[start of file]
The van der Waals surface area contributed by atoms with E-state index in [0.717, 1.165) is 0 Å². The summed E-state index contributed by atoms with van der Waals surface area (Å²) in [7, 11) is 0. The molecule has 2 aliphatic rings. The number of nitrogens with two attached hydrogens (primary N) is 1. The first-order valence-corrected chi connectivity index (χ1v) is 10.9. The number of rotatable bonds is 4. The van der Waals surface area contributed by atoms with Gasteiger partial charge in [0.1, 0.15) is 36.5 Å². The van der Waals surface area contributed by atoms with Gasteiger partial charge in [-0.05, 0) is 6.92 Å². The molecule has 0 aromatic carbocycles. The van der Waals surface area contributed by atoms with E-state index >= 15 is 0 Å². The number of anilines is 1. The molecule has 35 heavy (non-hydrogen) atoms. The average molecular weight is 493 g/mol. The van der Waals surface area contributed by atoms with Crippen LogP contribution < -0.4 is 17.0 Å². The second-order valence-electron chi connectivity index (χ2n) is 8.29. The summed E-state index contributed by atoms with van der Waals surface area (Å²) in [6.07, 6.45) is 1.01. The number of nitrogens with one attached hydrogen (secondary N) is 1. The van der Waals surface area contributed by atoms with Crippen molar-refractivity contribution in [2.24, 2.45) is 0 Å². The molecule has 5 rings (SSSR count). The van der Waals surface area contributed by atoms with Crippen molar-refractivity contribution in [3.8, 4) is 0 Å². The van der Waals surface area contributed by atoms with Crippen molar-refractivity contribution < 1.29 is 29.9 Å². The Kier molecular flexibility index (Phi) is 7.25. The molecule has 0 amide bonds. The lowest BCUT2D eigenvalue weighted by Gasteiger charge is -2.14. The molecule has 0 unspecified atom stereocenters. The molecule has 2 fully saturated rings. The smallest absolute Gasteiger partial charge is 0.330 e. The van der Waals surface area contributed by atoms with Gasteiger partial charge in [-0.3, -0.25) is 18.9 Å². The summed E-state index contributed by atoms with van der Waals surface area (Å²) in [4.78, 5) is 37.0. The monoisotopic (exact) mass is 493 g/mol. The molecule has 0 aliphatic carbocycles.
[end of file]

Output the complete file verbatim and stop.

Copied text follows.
The van der Waals surface area contributed by atoms with E-state index in [0.717, 1.165) is 0 Å². The summed E-state index contributed by atoms with van der Waals surface area (Å²) in [7, 11) is 0. The molecule has 2 aliphatic rings. The number of nitrogens with two attached hydrogens (primary N) is 1. The first-order valence-corrected chi connectivity index (χ1v) is 10.9. The number of rotatable bonds is 4. The van der Waals surface area contributed by atoms with Gasteiger partial charge in [0.1, 0.15) is 36.5 Å². The van der Waals surface area contributed by atoms with Gasteiger partial charge in [-0.05, 0) is 6.92 Å². The molecule has 0 aromatic carbocycles. The van der Waals surface area contributed by atoms with E-state index >= 15 is 0 Å². The number of anilines is 1. The molecule has 35 heavy (non-hydrogen) atoms. The average molecular weight is 493 g/mol. The van der Waals surface area contributed by atoms with Crippen LogP contribution < -0.4 is 17.0 Å². The second-order valence-electron chi connectivity index (χ2n) is 8.29. The summed E-state index contributed by atoms with van der Waals surface area (Å²) in [6.07, 6.45) is 1.01. The number of nitrogens with one attached hydrogen (secondary N) is 1. The van der Waals surface area contributed by atoms with Crippen molar-refractivity contribution in [2.24, 2.45) is 0 Å². The molecule has 5 rings (SSSR count). The van der Waals surface area contributed by atoms with Crippen molar-refractivity contribution in [3.8, 4) is 0 Å². The van der Waals surface area contributed by atoms with Crippen molar-refractivity contribution < 1.29 is 29.9 Å². The Kier molecular flexibility index (Phi) is 7.25. The molecule has 0 amide bonds. The lowest BCUT2D eigenvalue weighted by Gasteiger charge is -2.14. The molecule has 0 unspecified atom stereocenters. The molecule has 2 fully saturated rings. The smallest absolute Gasteiger partial charge is 0.330 e. The van der Waals surface area contributed by atoms with Gasteiger partial charge in [-0.3, -0.25) is 18.9 Å². The summed E-state index contributed by atoms with van der Waals surface area (Å²) in [4.78, 5) is 37.0. The monoisotopic (exact) mass is 493 g/mol. The molecule has 0 aliphatic carbocycles.